SHARES in AJ Lucas have surged after confirming reports that its British subsidiary, Cuadrilla, is holding talks with big investors, as Britain seeks to replicate the shale gas revolution that is under way in the US.
The mining contractor owns a 42 per cent stake in Cuadrilla. Its shares gained 24.5¢, or 13 per cent, to close at $2.08 on Monday, more than four times its record low price last September.
The potential backing of a multinational is seen as a major step to support Cuadrilla's efforts to exploit what is believed to be Britain's largest untapped shale gas reserve.
A British multinational, Centrica, has been named as a potential suitor but Lucas has declined to comment on that speculation.
"[Lucas] confirms that, as part of its and Cuadrilla's ongoing review of the options for appraisal and development of the Bowland Basin, discussions are being held with a number of parties," the company said in a statement.
There has been great interest in Britain's shale gas industry since the British government lifted a ban on the controversial practice of hydraulic fracturing, or fracking, that is needed to tap the resource.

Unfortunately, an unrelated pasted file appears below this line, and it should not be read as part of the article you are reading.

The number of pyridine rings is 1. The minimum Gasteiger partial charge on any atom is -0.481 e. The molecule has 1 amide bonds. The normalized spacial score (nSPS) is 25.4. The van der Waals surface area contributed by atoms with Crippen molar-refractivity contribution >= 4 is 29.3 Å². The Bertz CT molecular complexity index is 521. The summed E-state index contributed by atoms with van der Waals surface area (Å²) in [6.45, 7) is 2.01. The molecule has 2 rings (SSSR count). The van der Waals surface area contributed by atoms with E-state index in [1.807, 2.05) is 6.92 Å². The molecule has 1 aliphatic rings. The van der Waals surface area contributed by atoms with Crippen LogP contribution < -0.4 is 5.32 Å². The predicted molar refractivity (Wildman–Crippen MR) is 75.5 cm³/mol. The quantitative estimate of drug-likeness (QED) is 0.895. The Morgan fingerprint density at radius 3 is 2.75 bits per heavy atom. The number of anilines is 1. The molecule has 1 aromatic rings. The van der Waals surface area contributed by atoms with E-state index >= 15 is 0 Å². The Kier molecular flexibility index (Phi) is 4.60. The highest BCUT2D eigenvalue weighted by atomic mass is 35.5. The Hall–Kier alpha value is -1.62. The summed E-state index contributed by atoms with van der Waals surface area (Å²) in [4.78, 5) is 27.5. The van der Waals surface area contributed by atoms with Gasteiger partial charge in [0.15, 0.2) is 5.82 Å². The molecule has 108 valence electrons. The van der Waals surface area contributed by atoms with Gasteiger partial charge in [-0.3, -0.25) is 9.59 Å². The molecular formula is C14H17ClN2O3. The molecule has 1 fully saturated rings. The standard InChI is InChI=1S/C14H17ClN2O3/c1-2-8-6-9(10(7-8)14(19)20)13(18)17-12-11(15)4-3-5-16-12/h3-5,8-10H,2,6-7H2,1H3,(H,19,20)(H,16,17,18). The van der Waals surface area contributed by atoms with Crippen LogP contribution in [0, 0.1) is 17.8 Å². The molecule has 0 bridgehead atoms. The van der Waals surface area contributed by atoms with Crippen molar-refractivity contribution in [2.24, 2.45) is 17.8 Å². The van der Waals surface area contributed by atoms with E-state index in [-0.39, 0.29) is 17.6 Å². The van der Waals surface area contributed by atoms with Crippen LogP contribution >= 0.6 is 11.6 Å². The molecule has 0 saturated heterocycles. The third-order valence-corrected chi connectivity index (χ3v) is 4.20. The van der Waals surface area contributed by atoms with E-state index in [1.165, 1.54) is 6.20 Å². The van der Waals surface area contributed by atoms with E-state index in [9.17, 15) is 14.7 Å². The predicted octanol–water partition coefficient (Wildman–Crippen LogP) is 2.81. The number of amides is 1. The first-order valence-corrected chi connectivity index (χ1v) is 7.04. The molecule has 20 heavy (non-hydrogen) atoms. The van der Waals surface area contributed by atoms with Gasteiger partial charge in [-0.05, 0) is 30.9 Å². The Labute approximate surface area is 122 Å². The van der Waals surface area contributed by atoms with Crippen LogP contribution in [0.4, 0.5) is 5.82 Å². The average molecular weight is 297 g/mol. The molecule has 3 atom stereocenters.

Cuadrilla's activities were suspended around the Bowland shale basin in Lancashire when fracking triggered a series of minor earthquakes in 2011. The Energy Secretary said he was comfortable that fracking could be conducted safely - as long as monitoring conditions on tremors were observed - after receiving reports by several scientific agencies.
The Bowland shale basin is estimated to hold 200 trillion cubic feet of gas, enough for 60 years of energy supply - although only a fraction of that is likely to be exploitable.
In the US, fracking has unlocked vast gas reserves that were previously considered uneconomic. As a consequence, gas prices have fallen by as much as 80 per cent, raising hopes of a rejuvenation of US investment in manufacturing.
However, environmental groups condemn fracking, in particular the potential contamination of water supplies.
Lucas's fortunes are increasingly tied to the success of its potentially lucrative Bowland shale asset.
The company faced financial oblivion after an aggressive expansion of its contracting business just before the global financial crisis.
It managed to repair its balance sheet with a capital injection from the Hong Kong hedge fund, Kerogen Capital, in 2011.
Moreover, while the British fracking industry has been granted government approval, there is no guarantee that a thriving shale gas industry will emerge.